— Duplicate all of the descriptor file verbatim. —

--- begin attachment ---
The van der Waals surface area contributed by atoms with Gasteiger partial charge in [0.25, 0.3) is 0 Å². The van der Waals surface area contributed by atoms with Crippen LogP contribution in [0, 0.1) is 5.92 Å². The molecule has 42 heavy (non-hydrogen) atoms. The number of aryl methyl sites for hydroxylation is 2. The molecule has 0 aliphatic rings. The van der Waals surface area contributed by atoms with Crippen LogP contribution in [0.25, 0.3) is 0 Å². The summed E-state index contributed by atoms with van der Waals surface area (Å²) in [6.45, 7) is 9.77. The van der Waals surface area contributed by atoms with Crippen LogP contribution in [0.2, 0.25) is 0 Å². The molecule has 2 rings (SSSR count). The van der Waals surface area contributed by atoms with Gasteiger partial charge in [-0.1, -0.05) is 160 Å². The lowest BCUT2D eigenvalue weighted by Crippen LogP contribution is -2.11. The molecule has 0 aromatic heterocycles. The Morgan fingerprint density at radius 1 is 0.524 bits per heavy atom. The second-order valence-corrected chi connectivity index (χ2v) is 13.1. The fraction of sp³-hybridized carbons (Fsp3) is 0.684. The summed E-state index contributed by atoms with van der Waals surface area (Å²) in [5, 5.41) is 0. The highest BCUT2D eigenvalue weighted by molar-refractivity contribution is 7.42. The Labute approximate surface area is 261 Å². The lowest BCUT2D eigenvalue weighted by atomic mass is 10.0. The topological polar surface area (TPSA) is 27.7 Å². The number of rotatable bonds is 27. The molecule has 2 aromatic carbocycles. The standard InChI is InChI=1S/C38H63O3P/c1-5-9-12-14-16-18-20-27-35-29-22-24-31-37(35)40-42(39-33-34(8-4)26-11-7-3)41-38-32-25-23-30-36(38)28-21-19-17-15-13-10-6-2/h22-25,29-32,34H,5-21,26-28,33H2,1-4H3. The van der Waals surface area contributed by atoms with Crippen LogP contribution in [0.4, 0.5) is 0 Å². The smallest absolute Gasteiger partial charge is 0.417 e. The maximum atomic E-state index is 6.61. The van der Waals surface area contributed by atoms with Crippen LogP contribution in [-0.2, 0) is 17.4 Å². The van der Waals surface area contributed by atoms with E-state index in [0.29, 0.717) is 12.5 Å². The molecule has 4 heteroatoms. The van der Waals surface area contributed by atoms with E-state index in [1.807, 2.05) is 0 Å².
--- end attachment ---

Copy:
The van der Waals surface area contributed by atoms with Gasteiger partial charge in [0.25, 0.3) is 0 Å². The van der Waals surface area contributed by atoms with Crippen LogP contribution in [0, 0.1) is 5.92 Å². The molecule has 42 heavy (non-hydrogen) atoms. The number of aryl methyl sites for hydroxylation is 2. The molecule has 0 aliphatic rings. The van der Waals surface area contributed by atoms with Crippen LogP contribution in [0.25, 0.3) is 0 Å². The summed E-state index contributed by atoms with van der Waals surface area (Å²) in [6.45, 7) is 9.77. The van der Waals surface area contributed by atoms with Crippen LogP contribution in [0.2, 0.25) is 0 Å². The molecule has 2 rings (SSSR count). The van der Waals surface area contributed by atoms with Gasteiger partial charge in [-0.1, -0.05) is 160 Å². The lowest BCUT2D eigenvalue weighted by Crippen LogP contribution is -2.11. The molecule has 0 aromatic heterocycles. The Morgan fingerprint density at radius 1 is 0.524 bits per heavy atom. The second-order valence-corrected chi connectivity index (χ2v) is 13.1. The fraction of sp³-hybridized carbons (Fsp3) is 0.684. The summed E-state index contributed by atoms with van der Waals surface area (Å²) in [5, 5.41) is 0. The highest BCUT2D eigenvalue weighted by molar-refractivity contribution is 7.42. The Labute approximate surface area is 261 Å². The lowest BCUT2D eigenvalue weighted by atomic mass is 10.0. The topological polar surface area (TPSA) is 27.7 Å². The number of rotatable bonds is 27. The molecule has 2 aromatic carbocycles. The standard InChI is InChI=1S/C38H63O3P/c1-5-9-12-14-16-18-20-27-35-29-22-24-31-37(35)40-42(39-33-34(8-4)26-11-7-3)41-38-32-25-23-30-36(38)28-21-19-17-15-13-10-6-2/h22-25,29-32,34H,5-21,26-28,33H2,1-4H3. The van der Waals surface area contributed by atoms with Crippen LogP contribution in [0.4, 0.5) is 0 Å². The smallest absolute Gasteiger partial charge is 0.417 e. The maximum atomic E-state index is 6.61. The van der Waals surface area contributed by atoms with Crippen LogP contribution in [-0.2, 0) is 17.4 Å². The van der Waals surface area contributed by atoms with E-state index in [0.29, 0.717) is 12.5 Å². The molecule has 4 heteroatoms. The van der Waals surface area contributed by atoms with E-state index in [1.807, 2.05) is 0 Å².